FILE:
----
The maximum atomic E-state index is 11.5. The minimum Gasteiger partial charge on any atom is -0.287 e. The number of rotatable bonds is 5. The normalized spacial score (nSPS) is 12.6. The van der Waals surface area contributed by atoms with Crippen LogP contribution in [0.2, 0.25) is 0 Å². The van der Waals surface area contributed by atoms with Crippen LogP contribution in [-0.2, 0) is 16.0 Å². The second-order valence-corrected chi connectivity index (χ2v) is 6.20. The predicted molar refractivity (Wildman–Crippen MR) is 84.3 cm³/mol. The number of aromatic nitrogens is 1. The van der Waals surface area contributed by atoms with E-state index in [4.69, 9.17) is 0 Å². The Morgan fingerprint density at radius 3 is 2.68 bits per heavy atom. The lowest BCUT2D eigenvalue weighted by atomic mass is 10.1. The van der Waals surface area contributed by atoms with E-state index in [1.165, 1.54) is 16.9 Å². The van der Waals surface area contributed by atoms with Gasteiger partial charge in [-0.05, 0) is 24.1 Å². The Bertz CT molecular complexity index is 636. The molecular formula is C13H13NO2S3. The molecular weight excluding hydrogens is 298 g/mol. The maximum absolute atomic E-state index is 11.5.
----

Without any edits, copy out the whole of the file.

The maximum atomic E-state index is 11.5. The minimum Gasteiger partial charge on any atom is -0.287 e. The number of rotatable bonds is 5. The normalized spacial score (nSPS) is 12.6. The van der Waals surface area contributed by atoms with Crippen LogP contribution in [0.2, 0.25) is 0 Å². The van der Waals surface area contributed by atoms with Crippen LogP contribution in [-0.2, 0) is 16.0 Å². The second-order valence-corrected chi connectivity index (χ2v) is 6.20. The predicted molar refractivity (Wildman–Crippen MR) is 84.3 cm³/mol. The number of aromatic nitrogens is 1. The van der Waals surface area contributed by atoms with E-state index in [4.69, 9.17) is 0 Å². The Morgan fingerprint density at radius 3 is 2.68 bits per heavy atom. The lowest BCUT2D eigenvalue weighted by atomic mass is 10.1. The van der Waals surface area contributed by atoms with E-state index in [1.165, 1.54) is 16.9 Å². The van der Waals surface area contributed by atoms with Gasteiger partial charge in [-0.05, 0) is 24.1 Å². The Bertz CT molecular complexity index is 636. The molecular formula is C13H13NO2S3. The molecular weight excluding hydrogens is 298 g/mol. The maximum absolute atomic E-state index is 11.5.